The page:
A box is created, with a tiny opening that corresponds to about aperture 180, bent in the film canister, which comes close to a wide angle of about 120 degrees. The whole thing is not just a whim, a product of chance on a whim to earn a little money at an adventurous Christmas market. Just as it is not a coincidence what comes out of the design. There is a very fundamental consideration behind it – because in every – especially increasingly complex – technical orientation, as we experience it in photography, there is a limitation within the technical programme. The photographer moves within the limits imposed by the technique. If, on the other hand, Przemek Zajfert avoids this technique or reduces it to a minimum, he gains the greatest possible artistic freedom.
Przemek Zajfert has now sold over 5000 of these film can cameras worldwide – in Winsen, as I said, 16 of these small cameras obscura were used – church and bridge, shed and abstract reflection, the house opposite, the church street, a piece of playground equipment, the familiar view out of the window – familiar and less familiar motifs can be found.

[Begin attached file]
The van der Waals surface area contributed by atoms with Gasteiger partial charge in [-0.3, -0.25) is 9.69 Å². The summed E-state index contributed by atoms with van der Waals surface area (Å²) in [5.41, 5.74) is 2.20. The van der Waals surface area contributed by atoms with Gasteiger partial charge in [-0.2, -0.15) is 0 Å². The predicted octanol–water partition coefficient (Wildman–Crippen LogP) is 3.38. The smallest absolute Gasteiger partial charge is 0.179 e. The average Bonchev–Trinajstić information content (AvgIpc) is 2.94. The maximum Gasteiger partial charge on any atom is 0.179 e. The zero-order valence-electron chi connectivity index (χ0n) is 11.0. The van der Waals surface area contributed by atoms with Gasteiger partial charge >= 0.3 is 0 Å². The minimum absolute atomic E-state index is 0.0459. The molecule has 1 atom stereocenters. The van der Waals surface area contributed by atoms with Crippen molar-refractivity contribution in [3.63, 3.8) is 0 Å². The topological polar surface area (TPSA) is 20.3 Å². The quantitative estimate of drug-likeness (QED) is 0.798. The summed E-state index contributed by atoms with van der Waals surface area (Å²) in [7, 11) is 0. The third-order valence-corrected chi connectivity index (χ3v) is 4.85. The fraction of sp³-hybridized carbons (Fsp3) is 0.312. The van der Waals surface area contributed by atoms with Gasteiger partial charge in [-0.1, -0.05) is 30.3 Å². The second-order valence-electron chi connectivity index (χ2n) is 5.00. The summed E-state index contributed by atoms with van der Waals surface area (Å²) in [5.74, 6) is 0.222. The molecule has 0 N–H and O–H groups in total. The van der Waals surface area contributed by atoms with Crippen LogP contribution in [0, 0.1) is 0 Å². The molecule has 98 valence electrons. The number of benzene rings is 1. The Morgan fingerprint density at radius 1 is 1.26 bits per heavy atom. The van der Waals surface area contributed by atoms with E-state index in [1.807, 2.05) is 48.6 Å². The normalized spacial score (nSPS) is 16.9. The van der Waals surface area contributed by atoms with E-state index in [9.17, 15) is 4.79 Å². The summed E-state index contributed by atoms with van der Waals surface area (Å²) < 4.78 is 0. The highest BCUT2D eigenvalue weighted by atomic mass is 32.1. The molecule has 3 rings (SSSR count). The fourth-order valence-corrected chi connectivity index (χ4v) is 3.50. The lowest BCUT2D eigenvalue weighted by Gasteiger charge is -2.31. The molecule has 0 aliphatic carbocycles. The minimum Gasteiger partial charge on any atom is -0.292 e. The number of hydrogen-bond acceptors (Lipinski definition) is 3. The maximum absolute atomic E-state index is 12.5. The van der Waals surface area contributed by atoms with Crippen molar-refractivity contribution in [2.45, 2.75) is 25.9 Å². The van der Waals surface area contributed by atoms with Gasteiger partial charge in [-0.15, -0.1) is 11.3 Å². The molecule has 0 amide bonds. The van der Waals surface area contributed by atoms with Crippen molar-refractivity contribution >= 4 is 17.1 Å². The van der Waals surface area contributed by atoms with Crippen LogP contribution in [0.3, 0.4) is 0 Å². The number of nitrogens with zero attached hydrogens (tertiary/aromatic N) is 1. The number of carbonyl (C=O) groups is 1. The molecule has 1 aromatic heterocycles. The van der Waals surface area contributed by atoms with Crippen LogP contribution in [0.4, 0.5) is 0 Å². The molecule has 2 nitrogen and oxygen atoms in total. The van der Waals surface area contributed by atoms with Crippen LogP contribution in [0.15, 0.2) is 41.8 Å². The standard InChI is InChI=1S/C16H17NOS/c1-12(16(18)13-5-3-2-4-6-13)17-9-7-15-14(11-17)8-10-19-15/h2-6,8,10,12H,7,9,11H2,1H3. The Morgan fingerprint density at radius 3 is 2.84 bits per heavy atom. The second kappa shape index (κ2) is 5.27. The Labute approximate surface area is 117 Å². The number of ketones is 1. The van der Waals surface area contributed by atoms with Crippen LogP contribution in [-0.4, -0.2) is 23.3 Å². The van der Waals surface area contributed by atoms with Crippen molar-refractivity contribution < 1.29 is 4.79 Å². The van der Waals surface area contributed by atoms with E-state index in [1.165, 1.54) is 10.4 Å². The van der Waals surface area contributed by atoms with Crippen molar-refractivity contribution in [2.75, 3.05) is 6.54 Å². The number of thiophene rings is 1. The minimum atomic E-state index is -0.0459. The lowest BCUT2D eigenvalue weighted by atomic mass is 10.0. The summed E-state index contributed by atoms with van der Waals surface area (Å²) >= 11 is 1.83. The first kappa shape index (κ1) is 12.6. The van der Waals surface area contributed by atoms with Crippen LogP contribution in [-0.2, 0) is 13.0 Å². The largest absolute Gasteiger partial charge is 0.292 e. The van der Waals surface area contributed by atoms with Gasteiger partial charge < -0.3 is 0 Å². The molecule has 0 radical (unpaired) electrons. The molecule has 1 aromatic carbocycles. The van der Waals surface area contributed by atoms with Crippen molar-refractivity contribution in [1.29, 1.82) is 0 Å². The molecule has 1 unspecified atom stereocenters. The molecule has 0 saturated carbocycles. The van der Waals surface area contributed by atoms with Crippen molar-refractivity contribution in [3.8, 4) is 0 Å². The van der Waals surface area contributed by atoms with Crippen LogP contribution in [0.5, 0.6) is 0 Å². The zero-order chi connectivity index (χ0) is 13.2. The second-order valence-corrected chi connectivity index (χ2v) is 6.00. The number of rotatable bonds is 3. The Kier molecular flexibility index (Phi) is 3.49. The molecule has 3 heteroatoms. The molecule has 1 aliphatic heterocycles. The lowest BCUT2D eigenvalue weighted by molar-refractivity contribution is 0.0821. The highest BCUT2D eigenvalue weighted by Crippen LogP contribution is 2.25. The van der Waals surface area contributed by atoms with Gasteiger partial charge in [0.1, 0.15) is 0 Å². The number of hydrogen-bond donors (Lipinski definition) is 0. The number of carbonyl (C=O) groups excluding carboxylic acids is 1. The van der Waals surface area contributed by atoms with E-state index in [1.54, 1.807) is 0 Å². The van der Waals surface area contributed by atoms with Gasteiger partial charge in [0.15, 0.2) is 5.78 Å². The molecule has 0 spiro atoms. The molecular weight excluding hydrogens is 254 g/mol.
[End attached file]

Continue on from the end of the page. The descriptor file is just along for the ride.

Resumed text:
What they have in common is that their authors have taken time, time to consider, where do I put the photo box? Time for the light to fall into it. Przemek Zajfert called this project The 7th Day, seven days, or the seventh day. But on the seventh day God rested from all his works which he had made and created. This is how heaven and earth became when they were created.